Wood’s reputation as an honest purveyor of classics and novelties to a mostly enthusiastic Promenading public doesn’t do him justice. His slender recorded legacy shows him to be a man ahead of his time; not just by performing Schoenberg and the like but rethinking the Unfinished Symphony and Third Brandenburg away from dogmas old and new, and coming up with rhythmically vital, singing performances that don’t slot into any kind of tradition. PQ


Bach Goldberg Variations

Karl Richter hpd

DG 477 6210GOM8

Imperious, expansive, overly emphatic – yes, Karl Richter’s second Goldbergs can answer to various negative charges. Heard differently, the grandeur is inspiring, the sure rhythmic sense and sizeable sonorities a cause for celebration. With Richter the Goldbergs become an important event that won’t be rushed. RC


Bach/Busoni Toccata, Adagio and Fugue in C (r1934)

Arthur Rubinstein pf

Naxos 8 110658

This grand transcription may forever be associated with Vladimir Horowitz’s 1965 historic return, yet his rival Arthur Rubinstein arguably played it better for one of his least discussed and most incandescent recording sessions. JD


Bellini I Capuleti e i Montecchi


EMI 586055-2

Dame Janet Baker is Romeo to the Juliet of Beverly Sills, with Giuseppe Patanè conducting the New Philharmonia Orchestra; although there are now at least half a dozen other recordings, this retains a very special appeal, catching both great prima donnas towards the autumn of their stage careers (they both retired in the early 1980s), but still in magnificent form. POC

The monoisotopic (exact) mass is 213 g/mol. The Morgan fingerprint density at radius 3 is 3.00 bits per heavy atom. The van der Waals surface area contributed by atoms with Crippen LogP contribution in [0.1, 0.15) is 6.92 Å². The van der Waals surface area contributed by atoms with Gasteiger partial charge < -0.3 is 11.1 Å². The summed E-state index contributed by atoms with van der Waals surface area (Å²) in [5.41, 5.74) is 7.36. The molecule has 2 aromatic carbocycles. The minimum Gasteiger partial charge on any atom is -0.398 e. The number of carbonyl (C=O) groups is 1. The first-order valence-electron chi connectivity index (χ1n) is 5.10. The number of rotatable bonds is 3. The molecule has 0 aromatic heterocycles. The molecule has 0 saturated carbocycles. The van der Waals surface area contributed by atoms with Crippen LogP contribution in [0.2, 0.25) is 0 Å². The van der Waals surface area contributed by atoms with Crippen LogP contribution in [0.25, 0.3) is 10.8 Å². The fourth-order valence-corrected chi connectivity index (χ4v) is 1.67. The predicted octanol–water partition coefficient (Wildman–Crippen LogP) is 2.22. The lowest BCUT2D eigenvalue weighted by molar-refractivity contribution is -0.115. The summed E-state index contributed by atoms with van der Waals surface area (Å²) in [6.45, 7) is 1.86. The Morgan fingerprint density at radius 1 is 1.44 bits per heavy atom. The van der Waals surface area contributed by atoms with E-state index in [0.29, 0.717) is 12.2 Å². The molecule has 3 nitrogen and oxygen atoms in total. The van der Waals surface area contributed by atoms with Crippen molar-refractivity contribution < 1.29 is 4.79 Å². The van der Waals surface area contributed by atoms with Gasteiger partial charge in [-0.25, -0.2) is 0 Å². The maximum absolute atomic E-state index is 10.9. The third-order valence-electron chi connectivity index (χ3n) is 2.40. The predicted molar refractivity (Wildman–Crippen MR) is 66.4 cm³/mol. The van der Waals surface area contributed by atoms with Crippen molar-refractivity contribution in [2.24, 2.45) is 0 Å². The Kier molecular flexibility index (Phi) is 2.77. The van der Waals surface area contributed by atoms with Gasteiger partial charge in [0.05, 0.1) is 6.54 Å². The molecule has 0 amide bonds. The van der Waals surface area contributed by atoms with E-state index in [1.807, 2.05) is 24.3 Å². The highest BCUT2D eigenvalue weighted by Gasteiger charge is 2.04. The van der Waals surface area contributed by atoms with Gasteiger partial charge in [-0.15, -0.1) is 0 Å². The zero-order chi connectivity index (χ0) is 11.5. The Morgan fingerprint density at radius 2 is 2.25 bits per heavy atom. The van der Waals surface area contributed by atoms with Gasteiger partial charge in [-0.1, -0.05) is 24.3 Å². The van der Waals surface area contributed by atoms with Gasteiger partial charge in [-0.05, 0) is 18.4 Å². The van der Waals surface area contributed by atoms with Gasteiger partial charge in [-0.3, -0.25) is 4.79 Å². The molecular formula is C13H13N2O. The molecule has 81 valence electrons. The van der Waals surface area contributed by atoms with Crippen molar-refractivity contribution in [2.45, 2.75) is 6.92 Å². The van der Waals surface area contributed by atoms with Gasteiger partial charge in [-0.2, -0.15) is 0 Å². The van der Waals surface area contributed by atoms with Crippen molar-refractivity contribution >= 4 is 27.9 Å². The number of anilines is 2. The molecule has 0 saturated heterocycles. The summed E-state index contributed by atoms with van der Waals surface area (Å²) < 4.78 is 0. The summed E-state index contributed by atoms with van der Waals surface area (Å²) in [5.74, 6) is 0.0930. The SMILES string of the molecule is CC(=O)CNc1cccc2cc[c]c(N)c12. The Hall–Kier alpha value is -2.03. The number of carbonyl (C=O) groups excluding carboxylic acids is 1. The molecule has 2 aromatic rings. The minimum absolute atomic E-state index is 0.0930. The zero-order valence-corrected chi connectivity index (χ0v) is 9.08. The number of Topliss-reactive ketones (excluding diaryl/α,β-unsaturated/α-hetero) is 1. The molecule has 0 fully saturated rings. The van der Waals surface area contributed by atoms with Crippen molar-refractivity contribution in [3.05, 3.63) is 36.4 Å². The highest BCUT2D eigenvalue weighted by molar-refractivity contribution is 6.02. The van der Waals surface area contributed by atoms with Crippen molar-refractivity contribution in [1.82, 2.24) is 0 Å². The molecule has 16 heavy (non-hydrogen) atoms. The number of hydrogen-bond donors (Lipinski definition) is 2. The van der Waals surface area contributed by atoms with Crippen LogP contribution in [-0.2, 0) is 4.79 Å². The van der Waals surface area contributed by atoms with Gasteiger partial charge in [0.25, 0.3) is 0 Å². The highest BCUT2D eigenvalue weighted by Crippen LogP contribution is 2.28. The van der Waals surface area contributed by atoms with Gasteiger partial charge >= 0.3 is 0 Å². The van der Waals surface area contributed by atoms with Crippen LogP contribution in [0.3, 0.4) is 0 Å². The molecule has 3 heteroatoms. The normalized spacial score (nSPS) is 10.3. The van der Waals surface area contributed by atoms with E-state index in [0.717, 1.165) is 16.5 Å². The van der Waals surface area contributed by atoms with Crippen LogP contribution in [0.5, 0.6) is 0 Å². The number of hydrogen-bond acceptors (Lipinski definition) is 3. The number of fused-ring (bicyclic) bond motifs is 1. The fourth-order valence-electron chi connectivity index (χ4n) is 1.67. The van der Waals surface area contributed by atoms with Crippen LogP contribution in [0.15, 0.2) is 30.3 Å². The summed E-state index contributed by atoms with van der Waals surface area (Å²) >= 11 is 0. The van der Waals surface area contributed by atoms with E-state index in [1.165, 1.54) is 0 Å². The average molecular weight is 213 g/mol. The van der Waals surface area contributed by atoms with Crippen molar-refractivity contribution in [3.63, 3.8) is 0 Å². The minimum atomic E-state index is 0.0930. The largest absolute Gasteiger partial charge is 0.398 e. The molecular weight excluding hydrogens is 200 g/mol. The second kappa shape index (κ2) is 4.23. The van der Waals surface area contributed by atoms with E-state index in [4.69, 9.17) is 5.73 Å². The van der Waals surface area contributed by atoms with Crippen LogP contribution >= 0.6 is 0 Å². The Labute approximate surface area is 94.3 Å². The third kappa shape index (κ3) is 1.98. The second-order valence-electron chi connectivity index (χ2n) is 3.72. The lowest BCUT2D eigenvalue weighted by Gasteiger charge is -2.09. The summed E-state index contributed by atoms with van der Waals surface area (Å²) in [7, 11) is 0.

Bach A Musical Offering

Ensemble Sonnerie

Virgin 545139-2

Top British chamber players come together in a de luxe version of Bach’s great monument to canonic ingenuity, culminating in an ensemble version of the six-part Ricercar as smooth and deep as a fine single malt. LK


Poulenc Les biches

Monte Carlo National Opera Orchestra / Igor Markevitch

Scribendum SC014

Performed by the Monte Carlo Opera Orchestra conducted by Igor Markevitch – originally part of a two-LP set of ballets all of which had been commissioned by Diaghilev – this was the first complete recording of Poulenc’s delicious score, including the seldom-heard vocal parts. Markevitch conducted many performances for the Ballets Russes in its great days, and his affection and dedication shines through. POC


Stravinsky Agon, and music by Berg and Webern

South West German Radio Symphony Orchestra / Hans Rosbaud

DG 477 089-2 GOM5

Hans Rosbaud was one of the unsung heroes of mid-20th-century music, who alongside Scherchen, Bour and Maderna, gave thoroughly rehearsed and assimilated performances and premieres of the widest possible range of music. This is his greatest achievement: Stravinsky’s dazzling late ballet, as original in its way as The Rite of Spring, the Renaissance-to-Boulez idiom absorbed with total confidence. PQ